Re: [CR] thinning lugs

(Example: Events)

Date: Thu, 06 Sep 2007 16:48:59 -0400
Subject: Re: [CR] thinning lugs
From: "Doug Fattic" <>
To: "" <>, Bianca Pratorius <>
In-Reply-To: <>


Let me continue our discussion of lug thinning and whether disturbing poorl y filed lugs is sacrilegious. My feeling is that crappy work doesn't deserve special protection irregardless of who made it unless it has significant historical value like Confente's first frame or something. There can be a lot of lug shaping preparation before brazing in getting the curves just right and the point to be sharp and centered. We'll ignore that part of building because you are wanting to do after brazing thinning.

I categorize lug filing after brazing into 4 levels of achievement - which can also be used as guidelines to judge other work. The first and most basic level is to make the surface even. For example knocking off any casting ridges or welding seams or overflowing silver. The second is to continue filing until the entire surface has the same flatness. This can b e a challenge to keep the file exactly level (or at the same tilt) with the tube on every file Stroke. The third, if one has the ambition, is to keep filing until the entire socket has the same thickness throughout. And the fourth is to thin everything down to a consistent amount. At the NAHBS, I went around and checked out everyone's lugs using that criteria to measure what I saw. I think every builder can decide at what filing station they want to get off at. Sometimes those steps can get mixed up, for example a builder can really thin the lugs but they don't make the surface quite flat or even. Most students that put real effort into filing do get them thinner but the surface isn't quite even. It seems like the hands can't keep the file rotation (twist) consistent throughout the entire process. It is like looking at a car bumper and the light spot doesn't reflect evenly.

I always use the best brand files like Nicholson or Simonds or, as a 2nd best choice, Grobet. Cheap ³import² files dull quickly and waste effort. I would at least get bastard cut round and half round files in 4, 6 and 8 inc h lengths and also a 10² round. In addition I would also get (if you don¹t mind spending $30) a Grobet Swiss pattern 6² half round file (not the much smaller Swiss pattern needle file) for finish filing. I would buy the Scroo-zon brand file handles that match the file sizes.

Remember to start at the hardest place to file - right on the side of the lug with the flat side of as large a half round file that you can handle. You can only take very small file strokes before the end bumps into the hea d tube portion. The flat of the file should be parallel (or at a slight tilt ) with the top tube. You can tell if it is at the right angle by watching th e results on the lug and adjust accordingly. You keep filing that small 1/8t h of a section until you have reached the desired lug thickness. The top and bottom points can be filed fairly quickly (maybe too quickly if you aren't careful). Just remember to move the file enough so as not to create flat spots during your stroke. We don't want to mimic a diamond's facets. Roun d files work well in downsizing the thickness of the crease between the frame tubes and head tube. When using a round file, you use a twisting or rotating motion and ³slide² the file over a greater area than the width of the diameter of the file. If you don¹t you¹ve created a channel into the lug. You want to slide the file far enough to reach the lug edge but not s o far as to fall off of it. That can be nasty because it is easy to start th e next file stroke on the tube and wipe out a small section of lug edge. Repeating again, the successful clocklike motion is to file a stroke, move just beyond the filed area and stroke again, move incrementally and stroke again (leaving no unfiled space in between strokes) until you need to move the work. Always move the work rather than file in an awkward position. Success is achieved by coming right up to but not over the lug edge. It is that hand control that separates the good from the not good. Beginners hav e a hard time visualizing the desired result and piddle around not taking muc h off and then start getting ride of file marks too soon before the shaping process is complete.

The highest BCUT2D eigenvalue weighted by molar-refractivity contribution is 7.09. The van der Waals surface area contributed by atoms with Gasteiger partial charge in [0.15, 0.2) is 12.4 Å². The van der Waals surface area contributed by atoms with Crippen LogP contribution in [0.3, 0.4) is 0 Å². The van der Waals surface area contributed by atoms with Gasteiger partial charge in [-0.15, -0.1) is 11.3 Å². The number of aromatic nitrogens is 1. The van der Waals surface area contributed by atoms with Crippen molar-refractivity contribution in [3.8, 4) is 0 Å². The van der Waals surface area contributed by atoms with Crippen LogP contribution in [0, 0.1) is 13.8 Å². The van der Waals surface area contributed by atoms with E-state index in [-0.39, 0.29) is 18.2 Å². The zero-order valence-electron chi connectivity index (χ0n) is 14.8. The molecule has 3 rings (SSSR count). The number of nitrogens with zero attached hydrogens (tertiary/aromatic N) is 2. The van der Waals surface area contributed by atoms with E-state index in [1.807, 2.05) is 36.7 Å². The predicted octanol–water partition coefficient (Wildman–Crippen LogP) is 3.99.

You should take encouragement from the fact that patience and taking your time trumps pure hand coordination. Many times I¹ve seen less talented students turn out nice work because they were determined to do so. It will take you longer but it is possible to get to a high standard with persistence. Don't be surprised that it can take a day of work to get to level 4 on one lug even if you are experienced. In addition it is tedious work that is difficult to stay at for too long of a time and not go nuts. You don't need an excuse to check the CR list but it does help to take breaks like that to keep your sanity.

I'll send some before and after pictures so you can send some gushing prais e in return (well hopefully, I'm not big on receiving ridicule and scorn) as well as my class notes on filing tips. I'm teaching 3 framebuilding classe s before the new year. There is a special one next week for making transportation frames. I have one starting Oct. 22 and another Dec 2. If I remember right, there is still one space open in those 4 student classes.

Doug Fattic Niles, Michigan USA